“Davey, come sit,” she stared at him.
David felt the entire room turn to look at him towering over the woman behind her. At least, I don’t have to go first anymore. Don’t look in any mirrors. Don’t go to the bathroom. Don’t smoke that weed. Very stocky in his movements, he lifted his feet like they had been glued to the floor, the way a horse prances when its being shown for show or parade. It felt like it took him minutes to get to the hassock but everyone went back to the woman just as fast. He watched Jack’s face closely, smiling, happy, watching the stranger. He could feel the buzz between those three: a happy love triangle. They’re gonna have sex. What? Stop. He was trying to avoid the woman’s eyes but he caught her staring. It felt dark and controlled. He made her nervous. He felt Dr. Gonzo, Duke’s lawyer in Fear and Loathing in Las Vegas and she was poor Lucy trying to hitchhike her way back and suddenly roped into some drug-addled, manipulative, truth telling frenzy. He smiled in a way that looked pained. She stared blankly back.
“Ok,” she began. “Any other rules?”
“Umm,” Marisol scratched her chin. “I don’t think so. Lil?”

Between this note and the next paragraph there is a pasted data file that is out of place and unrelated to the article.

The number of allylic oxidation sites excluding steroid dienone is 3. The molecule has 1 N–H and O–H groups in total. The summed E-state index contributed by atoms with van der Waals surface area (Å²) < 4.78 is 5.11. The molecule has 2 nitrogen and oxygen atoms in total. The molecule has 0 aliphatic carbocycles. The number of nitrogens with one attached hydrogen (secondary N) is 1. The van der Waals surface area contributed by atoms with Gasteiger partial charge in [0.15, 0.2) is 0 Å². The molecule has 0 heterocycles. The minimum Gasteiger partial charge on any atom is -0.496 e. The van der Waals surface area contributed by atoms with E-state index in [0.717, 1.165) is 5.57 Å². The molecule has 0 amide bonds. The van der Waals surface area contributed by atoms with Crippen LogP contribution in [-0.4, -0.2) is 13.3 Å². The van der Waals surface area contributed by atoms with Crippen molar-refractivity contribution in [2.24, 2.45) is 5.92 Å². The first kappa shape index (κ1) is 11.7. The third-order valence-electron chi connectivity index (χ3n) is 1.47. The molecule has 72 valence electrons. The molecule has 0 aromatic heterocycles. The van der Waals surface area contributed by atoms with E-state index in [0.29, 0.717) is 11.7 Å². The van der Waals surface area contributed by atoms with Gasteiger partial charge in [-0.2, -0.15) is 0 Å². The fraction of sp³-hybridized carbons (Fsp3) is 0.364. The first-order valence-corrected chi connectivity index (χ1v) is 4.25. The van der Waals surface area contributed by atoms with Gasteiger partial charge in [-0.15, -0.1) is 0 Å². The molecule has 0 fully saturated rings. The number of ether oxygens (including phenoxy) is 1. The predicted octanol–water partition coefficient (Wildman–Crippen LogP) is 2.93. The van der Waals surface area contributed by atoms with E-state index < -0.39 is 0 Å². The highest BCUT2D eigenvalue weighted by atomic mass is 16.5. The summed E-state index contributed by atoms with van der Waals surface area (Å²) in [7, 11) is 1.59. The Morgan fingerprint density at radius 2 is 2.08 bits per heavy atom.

“When we played the Halloween version it was different. We simplified it now.”
“Yes,” Jack said, suddenly alight. “We did play two different versions. Let’s play no rules.”
The exchange between Jack and the woman harmed him but he didn’t know why. Don’t drink anything but water, David thought. Jack seemed too happy with her. Lilian seemed colder than usual.
“I’m gonna get some water,” he hopped up and pointed towards the group. “Anyone?”
“Oh, Dave, perfect. There’s a pack of bottled water in the fridge. The owner left. Maybe for everyone?’
He nodded and retreated to the kitchen. Breathing heavily, he opened the fridge to time the noise of the suction coming undone as the fridge opened with his breathing so no one heard him. Marisol had opened the package earlier so he didn’t have to fumble with the plastic. He began to gather five bottles and his stomach turned in knots. There was supposed to be six of us, not five, and then four, not five. For some reason, that thought felt profound and unusual. It’s an odd number. I feel like I can’t remember my thoughts. He walked back slowly, carrying a bundle and started with her, the stranger.
“Thank you.”
She was prim.
“Thanks, Dave,” Marisol got up to collect the rest and pass one to Lilian.
“Thanks,” she tucked her knitting away only to take the bottle, open it, and sip it before returning.
Dave rocked in the center for a moment. He had this thought of the warehouse suddenly and New Year’s and what that meant but it didn’t last because she began faster than he reckoned.